Sanger's Cancer Genome Project requires another 5 to 10 years of research

Munich 30 November 2000One of the most intensive research programmes at the British Sanger Centre for genomics constitutes the Cancer Genome Project. In this project, the normal cells are compared with cancer cells. Systematically, the scientists are searching for changes in the genome sequence. Mike Stratton presented the Sanger approach in the ongoing fight against cancer.


Cancer develops from a singe abnormal cell. An adult human being is composed of 100 million million (this is no typing error!) cells. It arises when a single cell begins to behave abnormally. The cell divides when it should be quiescent. It invades and ultimately metastases throughout the body.

Mike Stratton stated that cancer is a disease of DNA. Throughout life, all cells are exposed to chemicals, to radiation and to all sorts of viruses. These agents induce changes in the DNA sequence. When a single cell acquires a sufficient number of changes in DNA sequence in the relevant genes, then it begins to behave abnormally, which is characteristic of a cancer. In a single cancer, many different genes are mutated. Different genes are mutated in different cancers and many cancer genes remain to be unveiled.

Discovering the cancer genes helps to understand the mutated genes, their combinations and how they are mutated. It gives insight in causes of cancer, biological mechanisms through which the cancer develops and appropriate therapeutic targets. Cancer needs 20 to 50 years to develop abnormally. Mike Stratton felt like an archaeologist, looking what happened to the cell 20 years ago.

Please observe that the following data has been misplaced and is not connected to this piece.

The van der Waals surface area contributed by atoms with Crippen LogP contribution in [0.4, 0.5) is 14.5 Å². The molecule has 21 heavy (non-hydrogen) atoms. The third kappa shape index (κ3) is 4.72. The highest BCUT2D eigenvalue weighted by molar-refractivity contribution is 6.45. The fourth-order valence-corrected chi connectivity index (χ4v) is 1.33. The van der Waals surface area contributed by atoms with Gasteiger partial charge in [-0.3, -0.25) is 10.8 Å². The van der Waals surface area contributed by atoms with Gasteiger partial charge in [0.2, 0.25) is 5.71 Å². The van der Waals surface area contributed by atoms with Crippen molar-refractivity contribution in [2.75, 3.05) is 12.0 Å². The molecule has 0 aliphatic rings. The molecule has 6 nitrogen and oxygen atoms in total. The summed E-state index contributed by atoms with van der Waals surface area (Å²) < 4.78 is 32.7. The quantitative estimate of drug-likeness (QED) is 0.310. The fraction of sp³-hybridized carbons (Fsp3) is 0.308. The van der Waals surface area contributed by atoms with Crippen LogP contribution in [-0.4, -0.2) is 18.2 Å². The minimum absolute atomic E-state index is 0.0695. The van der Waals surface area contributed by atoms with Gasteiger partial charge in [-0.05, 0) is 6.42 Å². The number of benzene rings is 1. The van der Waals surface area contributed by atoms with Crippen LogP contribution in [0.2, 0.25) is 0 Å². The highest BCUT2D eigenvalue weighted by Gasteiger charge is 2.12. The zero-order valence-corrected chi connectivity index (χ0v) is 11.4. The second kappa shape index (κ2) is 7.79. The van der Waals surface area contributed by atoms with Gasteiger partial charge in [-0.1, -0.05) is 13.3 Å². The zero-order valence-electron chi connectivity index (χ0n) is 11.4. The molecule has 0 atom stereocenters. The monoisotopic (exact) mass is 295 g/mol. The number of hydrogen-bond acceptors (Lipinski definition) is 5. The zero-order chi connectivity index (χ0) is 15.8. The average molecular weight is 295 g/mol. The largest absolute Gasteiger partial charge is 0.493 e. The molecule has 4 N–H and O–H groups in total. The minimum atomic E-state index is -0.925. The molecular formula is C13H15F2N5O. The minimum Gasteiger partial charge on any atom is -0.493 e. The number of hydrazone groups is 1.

The availability of the human genome sequence has a major impact on the cancer gene discovery. It changes the types of genes one can look for. Now scientists can search much larger parts of the genome and ultimately the whole genome. It tells how many genes are abnormal in each cancer and how cancers differ from each other. Finally, researchers get a complete picture of the biological forces that are driving cancers.

Mike Stratton listed five classes of structural abnormalities in cancer cells, which each require an independent programme of detection:

  • large homozygous deletions (10 kb - 10 mb)
  • small intragenic mutations - base substitutions and small deletions/insertions
  • rearrangements
  • methylation
  • amplification
The deletions for example mean that there are holes in the DNA. The DNA no longer contains the information as indivisible data.

The Cancer Genome Project has a need for automatic, robotic, factory-type infrastructure for analysis of samples. Additional large machine resources and powerful computing and bioinformatics tools are necessary. Tissues of normal cells and tumours from patients are a big help in the project. Mike Stratton expects another 5 to 10 years of project development, as most of the research can be done in parallel with other research institutes. The results are freely available for the scientific community and for the pharmaceutical industry.

Uwe Harms

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